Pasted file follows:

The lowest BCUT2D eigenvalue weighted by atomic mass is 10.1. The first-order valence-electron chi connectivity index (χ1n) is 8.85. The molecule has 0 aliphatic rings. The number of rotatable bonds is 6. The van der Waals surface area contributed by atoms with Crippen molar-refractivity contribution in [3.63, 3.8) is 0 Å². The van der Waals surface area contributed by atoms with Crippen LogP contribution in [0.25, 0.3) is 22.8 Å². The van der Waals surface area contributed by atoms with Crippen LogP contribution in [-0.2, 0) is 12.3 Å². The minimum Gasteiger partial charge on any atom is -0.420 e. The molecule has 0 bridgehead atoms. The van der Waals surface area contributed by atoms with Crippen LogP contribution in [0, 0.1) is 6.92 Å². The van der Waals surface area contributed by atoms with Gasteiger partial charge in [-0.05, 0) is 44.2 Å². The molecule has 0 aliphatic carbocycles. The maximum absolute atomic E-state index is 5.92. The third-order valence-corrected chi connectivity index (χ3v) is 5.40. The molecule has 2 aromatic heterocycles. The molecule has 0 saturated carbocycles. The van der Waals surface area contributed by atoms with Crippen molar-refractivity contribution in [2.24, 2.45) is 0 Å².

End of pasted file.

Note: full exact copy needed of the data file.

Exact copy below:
The lowest BCUT2D eigenvalue weighted by atomic mass is 10.1. The first-order valence-electron chi connectivity index (χ1n) is 8.85. The molecule has 0 aliphatic rings. The number of rotatable bonds is 6. The van der Waals surface area contributed by atoms with Crippen molar-refractivity contribution in [3.63, 3.8) is 0 Å². The van der Waals surface area contributed by atoms with Crippen LogP contribution in [0.25, 0.3) is 22.8 Å². The van der Waals surface area contributed by atoms with Crippen LogP contribution in [-0.2, 0) is 12.3 Å². The minimum Gasteiger partial charge on any atom is -0.420 e. The molecule has 0 bridgehead atoms. The van der Waals surface area contributed by atoms with Crippen LogP contribution in [0, 0.1) is 6.92 Å². The van der Waals surface area contributed by atoms with Gasteiger partial charge in [-0.05, 0) is 44.2 Å². The molecule has 0 aliphatic carbocycles. The maximum absolute atomic E-state index is 5.92. The third-order valence-corrected chi connectivity index (χ3v) is 5.40. The molecule has 2 aromatic heterocycles. The molecule has 0 saturated carbocycles. The van der Waals surface area contributed by atoms with Crippen molar-refractivity contribution in [2.24, 2.45) is 0 Å².